One of the world’s most recognized monuments, the Great Sphinx, has been Egypt’s pride and a national symbol since the ancient civilization flourished. It has a lion’s body and the head of a man wearing a pharaoh’s crown.

Long believed to date back to the 4th century rule of King Khafre, the Great Sphinx has been a geological wonder because of its iconic status and immense size. The monolith was made from a giant limestone built as part of an elaborate complex that housed several other structures including the Great Pyramids of Giza, the Mortuary Temple, and the Valley Temple.

New study disputes long-held age of the Great Sphinx

Geologists and archaeologists have always debated about the date that the iconic statue was built. Many place it to about 4,500 years old during the tyrant King Khafre’s rule, while others suggest it was even earlier than that. New studies show the Great Sphinx might have been possibly built around 9,000 years ago — a hypothesis that predates the ancient civilization of Egypt.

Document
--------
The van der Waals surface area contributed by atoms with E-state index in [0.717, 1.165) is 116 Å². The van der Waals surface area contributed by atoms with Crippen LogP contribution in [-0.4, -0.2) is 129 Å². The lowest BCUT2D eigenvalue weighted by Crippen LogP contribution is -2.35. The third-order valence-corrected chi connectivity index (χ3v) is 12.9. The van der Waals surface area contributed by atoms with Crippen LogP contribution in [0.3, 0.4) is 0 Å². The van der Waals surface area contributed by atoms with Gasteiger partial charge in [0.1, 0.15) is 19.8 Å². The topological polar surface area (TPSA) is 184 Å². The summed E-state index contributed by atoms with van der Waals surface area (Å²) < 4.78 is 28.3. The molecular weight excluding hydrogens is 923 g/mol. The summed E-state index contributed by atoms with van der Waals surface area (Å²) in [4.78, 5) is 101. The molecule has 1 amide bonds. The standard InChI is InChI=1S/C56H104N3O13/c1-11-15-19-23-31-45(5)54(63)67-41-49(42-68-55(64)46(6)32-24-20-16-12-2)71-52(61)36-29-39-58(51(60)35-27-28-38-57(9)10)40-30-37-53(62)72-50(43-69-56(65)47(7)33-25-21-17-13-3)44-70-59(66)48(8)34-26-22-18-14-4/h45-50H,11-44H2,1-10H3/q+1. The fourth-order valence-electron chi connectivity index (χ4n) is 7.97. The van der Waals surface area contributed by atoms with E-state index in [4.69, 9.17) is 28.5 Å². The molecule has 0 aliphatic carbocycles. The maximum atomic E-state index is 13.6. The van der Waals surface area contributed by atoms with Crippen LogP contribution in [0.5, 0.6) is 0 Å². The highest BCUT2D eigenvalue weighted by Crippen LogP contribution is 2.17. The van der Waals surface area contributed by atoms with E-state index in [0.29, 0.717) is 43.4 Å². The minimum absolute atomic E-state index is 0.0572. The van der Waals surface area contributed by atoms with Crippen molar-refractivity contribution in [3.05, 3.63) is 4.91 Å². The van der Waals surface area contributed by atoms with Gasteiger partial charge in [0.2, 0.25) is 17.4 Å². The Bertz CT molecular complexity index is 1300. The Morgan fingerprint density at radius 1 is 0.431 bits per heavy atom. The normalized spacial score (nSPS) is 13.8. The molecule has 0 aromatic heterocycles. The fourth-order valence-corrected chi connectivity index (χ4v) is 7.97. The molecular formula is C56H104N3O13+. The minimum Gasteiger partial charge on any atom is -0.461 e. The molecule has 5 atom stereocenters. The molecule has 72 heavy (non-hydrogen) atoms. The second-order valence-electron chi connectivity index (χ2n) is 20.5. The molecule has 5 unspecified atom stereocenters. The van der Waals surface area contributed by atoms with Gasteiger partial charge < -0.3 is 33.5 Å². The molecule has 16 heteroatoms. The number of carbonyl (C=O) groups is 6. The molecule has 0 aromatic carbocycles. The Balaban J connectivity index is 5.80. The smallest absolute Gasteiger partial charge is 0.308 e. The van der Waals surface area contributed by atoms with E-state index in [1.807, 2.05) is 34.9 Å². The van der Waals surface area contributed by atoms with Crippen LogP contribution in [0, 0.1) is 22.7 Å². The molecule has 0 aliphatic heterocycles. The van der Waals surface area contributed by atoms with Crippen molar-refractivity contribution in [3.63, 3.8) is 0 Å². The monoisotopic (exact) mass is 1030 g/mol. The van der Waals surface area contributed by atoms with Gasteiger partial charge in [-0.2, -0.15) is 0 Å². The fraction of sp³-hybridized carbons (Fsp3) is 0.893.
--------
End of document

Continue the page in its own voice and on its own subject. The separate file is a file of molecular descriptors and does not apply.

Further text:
Experts were able to lay claims to the earlier construction because of a rainfall erosion discovered near the top of the statue. It is believed that the last rainfall that landed in the area happened about 7000 BC. If this evidence proves valid, then it would predate the construction and drag the timeline backwards up to 9,000 years.

The questionable new theory that dismantles our understanding of the ancient civilization

Most experts still believe the second tallest pyramid, the Funerary Temple of Khafre, was built just about the same time as Khafre’s rule. It was part of an elaborate complex to outdo his father’s bigger pyramid by constructing numerous statues, including the Great Sphinx.